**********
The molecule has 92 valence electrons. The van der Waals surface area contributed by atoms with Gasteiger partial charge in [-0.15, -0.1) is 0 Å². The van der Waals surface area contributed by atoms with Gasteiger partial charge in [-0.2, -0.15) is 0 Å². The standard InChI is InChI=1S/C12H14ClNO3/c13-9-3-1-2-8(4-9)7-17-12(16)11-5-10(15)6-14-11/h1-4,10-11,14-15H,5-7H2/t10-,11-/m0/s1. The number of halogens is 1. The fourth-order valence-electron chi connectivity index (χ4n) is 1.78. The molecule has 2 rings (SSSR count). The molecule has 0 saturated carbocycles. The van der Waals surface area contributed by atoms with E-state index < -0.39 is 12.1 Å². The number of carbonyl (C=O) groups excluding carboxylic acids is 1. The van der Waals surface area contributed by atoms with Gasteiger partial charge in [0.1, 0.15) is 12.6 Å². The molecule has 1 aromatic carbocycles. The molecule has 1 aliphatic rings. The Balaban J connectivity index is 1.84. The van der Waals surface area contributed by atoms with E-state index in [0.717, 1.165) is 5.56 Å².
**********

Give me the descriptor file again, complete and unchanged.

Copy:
The molecule has 92 valence electrons. The van der Waals surface area contributed by atoms with Gasteiger partial charge in [-0.15, -0.1) is 0 Å². The van der Waals surface area contributed by atoms with Gasteiger partial charge in [-0.2, -0.15) is 0 Å². The standard InChI is InChI=1S/C12H14ClNO3/c13-9-3-1-2-8(4-9)7-17-12(16)11-5-10(15)6-14-11/h1-4,10-11,14-15H,5-7H2/t10-,11-/m0/s1. The number of halogens is 1. The fourth-order valence-electron chi connectivity index (χ4n) is 1.78. The molecule has 2 rings (SSSR count). The molecule has 0 saturated carbocycles. The van der Waals surface area contributed by atoms with E-state index < -0.39 is 12.1 Å². The number of carbonyl (C=O) groups excluding carboxylic acids is 1. The van der Waals surface area contributed by atoms with Gasteiger partial charge in [0.1, 0.15) is 12.6 Å². The molecule has 1 aromatic carbocycles. The molecule has 1 aliphatic rings. The Balaban J connectivity index is 1.84. The van der Waals surface area contributed by atoms with E-state index in [0.717, 1.165) is 5.56 Å².